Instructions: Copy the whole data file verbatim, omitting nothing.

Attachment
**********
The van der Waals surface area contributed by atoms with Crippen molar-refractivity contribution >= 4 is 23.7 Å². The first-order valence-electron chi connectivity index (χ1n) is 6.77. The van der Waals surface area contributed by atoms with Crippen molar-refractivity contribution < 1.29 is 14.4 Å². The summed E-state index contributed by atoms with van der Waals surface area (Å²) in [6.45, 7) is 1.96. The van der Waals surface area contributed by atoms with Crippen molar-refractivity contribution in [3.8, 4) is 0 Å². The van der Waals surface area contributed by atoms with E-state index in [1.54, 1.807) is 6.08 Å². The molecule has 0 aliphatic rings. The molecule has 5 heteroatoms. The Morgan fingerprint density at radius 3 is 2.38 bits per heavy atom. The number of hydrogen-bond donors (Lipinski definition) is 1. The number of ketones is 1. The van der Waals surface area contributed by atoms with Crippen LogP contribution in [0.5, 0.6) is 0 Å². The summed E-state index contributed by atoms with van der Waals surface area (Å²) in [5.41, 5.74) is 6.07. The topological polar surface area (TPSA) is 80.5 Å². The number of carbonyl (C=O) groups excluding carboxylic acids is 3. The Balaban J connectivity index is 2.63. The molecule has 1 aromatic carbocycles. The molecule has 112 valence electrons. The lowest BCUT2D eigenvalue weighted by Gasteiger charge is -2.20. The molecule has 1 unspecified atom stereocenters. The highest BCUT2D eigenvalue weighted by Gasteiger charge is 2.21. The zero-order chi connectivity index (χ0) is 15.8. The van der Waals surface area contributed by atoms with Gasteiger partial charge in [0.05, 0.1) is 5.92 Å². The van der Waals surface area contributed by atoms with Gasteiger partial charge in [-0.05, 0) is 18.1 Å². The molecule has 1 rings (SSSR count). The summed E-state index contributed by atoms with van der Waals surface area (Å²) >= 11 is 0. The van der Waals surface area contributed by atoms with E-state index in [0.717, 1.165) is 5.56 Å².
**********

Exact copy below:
The van der Waals surface area contributed by atoms with Crippen molar-refractivity contribution >= 4 is 23.7 Å². The first-order valence-electron chi connectivity index (χ1n) is 6.77. The van der Waals surface area contributed by atoms with Crippen molar-refractivity contribution < 1.29 is 14.4 Å². The summed E-state index contributed by atoms with van der Waals surface area (Å²) in [6.45, 7) is 1.96. The van der Waals surface area contributed by atoms with Crippen molar-refractivity contribution in [3.8, 4) is 0 Å². The van der Waals surface area contributed by atoms with E-state index in [1.54, 1.807) is 6.08 Å². The molecule has 0 aliphatic rings. The molecule has 5 heteroatoms. The Morgan fingerprint density at radius 3 is 2.38 bits per heavy atom. The number of hydrogen-bond donors (Lipinski definition) is 1. The number of ketones is 1. The van der Waals surface area contributed by atoms with Crippen LogP contribution in [0.5, 0.6) is 0 Å². The summed E-state index contributed by atoms with van der Waals surface area (Å²) in [5.41, 5.74) is 6.07. The topological polar surface area (TPSA) is 80.5 Å². The number of carbonyl (C=O) groups excluding carboxylic acids is 3. The Balaban J connectivity index is 2.63. The molecule has 1 aromatic carbocycles. The molecule has 112 valence electrons. The lowest BCUT2D eigenvalue weighted by Gasteiger charge is -2.20. The molecule has 1 unspecified atom stereocenters. The highest BCUT2D eigenvalue weighted by Gasteiger charge is 2.21. The zero-order chi connectivity index (χ0) is 15.8. The van der Waals surface area contributed by atoms with Gasteiger partial charge in [0.05, 0.1) is 5.92 Å². The van der Waals surface area contributed by atoms with Gasteiger partial charge in [-0.05, 0) is 18.1 Å². The molecule has 1 rings (SSSR count). The summed E-state index contributed by atoms with van der Waals surface area (Å²) >= 11 is 0. The van der Waals surface area contributed by atoms with E-state index in [0.717, 1.165) is 5.56 Å².